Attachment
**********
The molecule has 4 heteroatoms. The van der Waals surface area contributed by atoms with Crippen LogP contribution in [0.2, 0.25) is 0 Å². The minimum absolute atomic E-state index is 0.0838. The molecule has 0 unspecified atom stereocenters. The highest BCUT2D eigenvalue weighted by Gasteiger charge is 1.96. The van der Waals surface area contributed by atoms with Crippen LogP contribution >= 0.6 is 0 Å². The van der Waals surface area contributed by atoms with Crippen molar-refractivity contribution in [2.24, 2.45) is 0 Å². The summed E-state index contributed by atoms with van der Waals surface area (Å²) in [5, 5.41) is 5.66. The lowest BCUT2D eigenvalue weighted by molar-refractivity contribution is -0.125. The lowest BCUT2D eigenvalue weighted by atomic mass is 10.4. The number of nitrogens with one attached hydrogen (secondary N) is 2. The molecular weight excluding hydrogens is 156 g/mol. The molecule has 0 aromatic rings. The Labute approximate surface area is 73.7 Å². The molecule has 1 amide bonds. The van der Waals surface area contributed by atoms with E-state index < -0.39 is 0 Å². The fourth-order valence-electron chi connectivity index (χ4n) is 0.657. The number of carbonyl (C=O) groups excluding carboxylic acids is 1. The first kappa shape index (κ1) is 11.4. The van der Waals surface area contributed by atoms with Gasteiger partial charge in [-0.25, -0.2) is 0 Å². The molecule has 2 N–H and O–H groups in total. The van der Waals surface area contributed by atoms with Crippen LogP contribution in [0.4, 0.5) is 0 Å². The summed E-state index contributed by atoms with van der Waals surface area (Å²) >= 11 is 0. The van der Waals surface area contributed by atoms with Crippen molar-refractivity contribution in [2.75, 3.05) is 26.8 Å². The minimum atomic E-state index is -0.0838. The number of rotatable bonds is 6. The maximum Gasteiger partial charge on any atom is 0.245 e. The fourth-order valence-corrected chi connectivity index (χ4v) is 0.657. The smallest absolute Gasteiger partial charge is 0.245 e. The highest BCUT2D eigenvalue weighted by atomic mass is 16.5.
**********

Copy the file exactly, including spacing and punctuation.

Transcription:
The molecule has 4 heteroatoms. The van der Waals surface area contributed by atoms with Crippen LogP contribution in [0.2, 0.25) is 0 Å². The minimum absolute atomic E-state index is 0.0838. The molecule has 0 unspecified atom stereocenters. The highest BCUT2D eigenvalue weighted by Gasteiger charge is 1.96. The van der Waals surface area contributed by atoms with Crippen LogP contribution >= 0.6 is 0 Å². The van der Waals surface area contributed by atoms with Crippen molar-refractivity contribution in [2.24, 2.45) is 0 Å². The summed E-state index contributed by atoms with van der Waals surface area (Å²) in [5, 5.41) is 5.66. The lowest BCUT2D eigenvalue weighted by molar-refractivity contribution is -0.125. The lowest BCUT2D eigenvalue weighted by atomic mass is 10.4. The number of nitrogens with one attached hydrogen (secondary N) is 2. The molecular weight excluding hydrogens is 156 g/mol. The molecule has 0 aromatic rings. The Labute approximate surface area is 73.7 Å². The molecule has 1 amide bonds. The van der Waals surface area contributed by atoms with E-state index < -0.39 is 0 Å². The fourth-order valence-electron chi connectivity index (χ4n) is 0.657. The number of carbonyl (C=O) groups excluding carboxylic acids is 1. The first kappa shape index (κ1) is 11.4. The van der Waals surface area contributed by atoms with Gasteiger partial charge in [-0.25, -0.2) is 0 Å². The molecule has 2 N–H and O–H groups in total. The van der Waals surface area contributed by atoms with Crippen LogP contribution in [0.4, 0.5) is 0 Å². The summed E-state index contributed by atoms with van der Waals surface area (Å²) >= 11 is 0. The van der Waals surface area contributed by atoms with Crippen molar-refractivity contribution in [2.75, 3.05) is 26.8 Å². The minimum atomic E-state index is -0.0838. The number of rotatable bonds is 6. The maximum Gasteiger partial charge on any atom is 0.245 e. The fourth-order valence-corrected chi connectivity index (χ4v) is 0.657. The smallest absolute Gasteiger partial charge is 0.245 e. The highest BCUT2D eigenvalue weighted by atomic mass is 16.5.